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We can more or less deduce the following of the main protagonist in Choke; Victor Mancini is a ruthless con artist. Victor Mancini is a medical school dropout who's taken a job playing an Irish indentured servant in a colonial-era theme park in order to help care for his Alzehimer's-afflicted mother. Victor Mancini is a sex addict. Victor Mancini is a direct descendant of Jesus Christ. Welcome, once again, to the world of Chuck Palahniuk.
"Art never comes from happiness" says Mancini's mother only a few pages into the novel. Given her own dicey and melodramatic style of parenting, you would think that her son's life would be chock full of nothing but art. Alas, that's not the case--in the fine tradition of Oedipus, Stephen Dedalus and Anthony Soprano, Victor hasn't quite reconciled his issues with his mother. Instead, he's trawling sexual-addiction recovery meetings for dates and purposely choking in restaurants for a few moments of attention. Longing for a hug, in other words, he's settling for the Heimlich.
Thematically, this is pretty familiar Palanhiuk territory. It would be a pity to disclose the surprises of the plot but suffice to say that what we have here is a little bit of Tom Robbins's Another Roadside Attraction, a little bit of Don DeLillo's The Day Room and, well, a little bit of Fight Club. Just as with that book and the other two novels under Palahniuk's belt, we get a smattering of gloriously unflinching sound bites, such as this sceptical slight on prayer chains: "A spiritual pyramid scheme. As if you can gang up on God. Bully him around."
Whether this is the novel that will break Palanhiuk into the mainstream is hard to say. For a fourth book, in fact, the ratio of iffy, "dude"-intensive dialogue to interesting and insightful passages is a little higher than we might wish. In the end though, the author's nerve and daring pull the whole thing off--just. And what's next for Victor Mancini's creator? Leave the last word to him, declaring as he does on the final pages: "Maybe it's our job to invent something better ... What it's going to be, I don't know." --Bob Michaels, Amazon.com --This text refers to an out of print or unavailable edition of this title.
Palahniuk (Fight Club; Invisible Monsters) once again demonstrates his faith in the credo that before things get better, they must get much, much worse. Like previous Palahniuk protagonists, Victor Mancini is young and prematurely cynical, a med school dropout whose eerily detached narration of the banal horrors of everyday existence gives way to a numbed account of nihilistic carnage. Cruising sex-addict meetings for action, Victor enjoys bathroom trysts with nymphomaniacs on short prison furloughs, focused on maximizing his sexual highs. During the working day, he is trapped in a 1734 colonial theme park, where the entire self-medicated staff blearily endures abusive school tours while hiding out from the world. Victor supports his mother, who is in the hospital, stricken with Alzheimer's; she is wasting away, and despite the misery she put him through in childhood (revealed in an increasingly horrific series of flashbacks), he wants to be a good boy and take care of her. This becomes challenging when Victor is seduced by a strange hospital worker calling herself Dr. Marshall, who shows him his mother's diary; it describes her self-impregnation by a holy relic she believes to be the foreskin of Jesus. This has a profound effect on Victor, who is stunned by the possibility that there may be some good in him after all. Victor is even more pathetic than Palahniuk's previous antiheroes, in that the world he creates for himself (a carnivalesque mlange of theme park, geriatric ward and asylum) is actually more horrific than the one he seeks to escape. Still, the novel showcases the author's powers of description, character development and attention-getting dialogue handily enough to give this dark meditation on addiction a distinctive and humorous twist. Author tour.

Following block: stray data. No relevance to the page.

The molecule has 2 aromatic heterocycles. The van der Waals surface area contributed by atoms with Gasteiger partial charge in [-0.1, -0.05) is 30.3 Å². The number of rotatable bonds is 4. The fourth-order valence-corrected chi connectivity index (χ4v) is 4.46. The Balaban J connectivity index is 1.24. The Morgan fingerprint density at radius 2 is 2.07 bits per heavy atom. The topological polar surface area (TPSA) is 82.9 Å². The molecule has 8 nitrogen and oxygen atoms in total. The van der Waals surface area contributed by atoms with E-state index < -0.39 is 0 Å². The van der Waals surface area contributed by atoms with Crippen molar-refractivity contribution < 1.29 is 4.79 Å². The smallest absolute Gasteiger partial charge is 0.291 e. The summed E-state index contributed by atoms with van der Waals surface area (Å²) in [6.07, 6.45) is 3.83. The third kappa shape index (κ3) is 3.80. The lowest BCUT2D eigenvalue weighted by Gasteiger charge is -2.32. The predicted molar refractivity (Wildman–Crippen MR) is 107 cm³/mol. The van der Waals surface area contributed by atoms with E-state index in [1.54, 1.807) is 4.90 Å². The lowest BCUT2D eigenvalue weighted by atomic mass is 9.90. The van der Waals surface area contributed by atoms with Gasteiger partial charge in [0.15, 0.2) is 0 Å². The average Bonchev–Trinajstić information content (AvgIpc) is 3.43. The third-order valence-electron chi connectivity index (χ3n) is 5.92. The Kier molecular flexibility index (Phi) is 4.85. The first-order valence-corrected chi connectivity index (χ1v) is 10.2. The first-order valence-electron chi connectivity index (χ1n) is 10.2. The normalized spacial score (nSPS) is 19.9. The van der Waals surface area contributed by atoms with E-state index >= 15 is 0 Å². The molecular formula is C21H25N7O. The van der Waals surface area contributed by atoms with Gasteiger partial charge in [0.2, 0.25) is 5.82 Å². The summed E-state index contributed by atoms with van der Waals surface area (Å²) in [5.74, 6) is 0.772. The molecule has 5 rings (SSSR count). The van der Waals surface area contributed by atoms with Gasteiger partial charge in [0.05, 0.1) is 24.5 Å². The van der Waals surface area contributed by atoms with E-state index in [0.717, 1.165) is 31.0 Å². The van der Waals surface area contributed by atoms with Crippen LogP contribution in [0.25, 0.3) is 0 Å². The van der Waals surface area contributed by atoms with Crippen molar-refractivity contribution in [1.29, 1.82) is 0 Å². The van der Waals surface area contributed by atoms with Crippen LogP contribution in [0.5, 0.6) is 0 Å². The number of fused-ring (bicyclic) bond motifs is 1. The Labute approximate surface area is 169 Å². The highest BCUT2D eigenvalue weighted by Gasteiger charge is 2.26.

Copyright 2001 Cahners Business Information, Inc.--This text refers to an out of print or unavailable edition of this title. See all Product Description
Wonderfully elegant read. You'll be on the edge of your seat until the end.Published 1 month ago by Elizabeth
Choke made me feel strange and uncomfortable and horney and sick. Over all good read.Published 8 months ago by Sarah amelia piercey
Great novel, this is my favorite Chuck Palahniuk yet (I've read Haunted and Survivor)! I have found myself laughing out loud quite a few times and read it in a few days (normally,... Read morePublished 14 months ago by Radaghast
I accidentally bought this book in French. I don't read French so I have just re-purchased and will submit a review once I read the English version. Read morePublished on Nov. 29 2010 by Nicole K. Archer
Every thing is ok, excellent book, low price and fast shipping, for the story it's a palahnuik tour de force like always...Published on April 16 2010 by Alexandre Richer
Terrible novel. Repetitive, boring, stupid. Palahniuk writes like someone more interested in crafting a quotable-quote than an actual story. Read morePublished on Dec 13 2007 by Benjamin Anderson
"Choke" is tied with "Survivor" (another Palahniuk novel)as being my favorite book, and the novel "Katzenjammer" by Jackson McCrae. Read morePublished on March 8 2006 by Dennis M.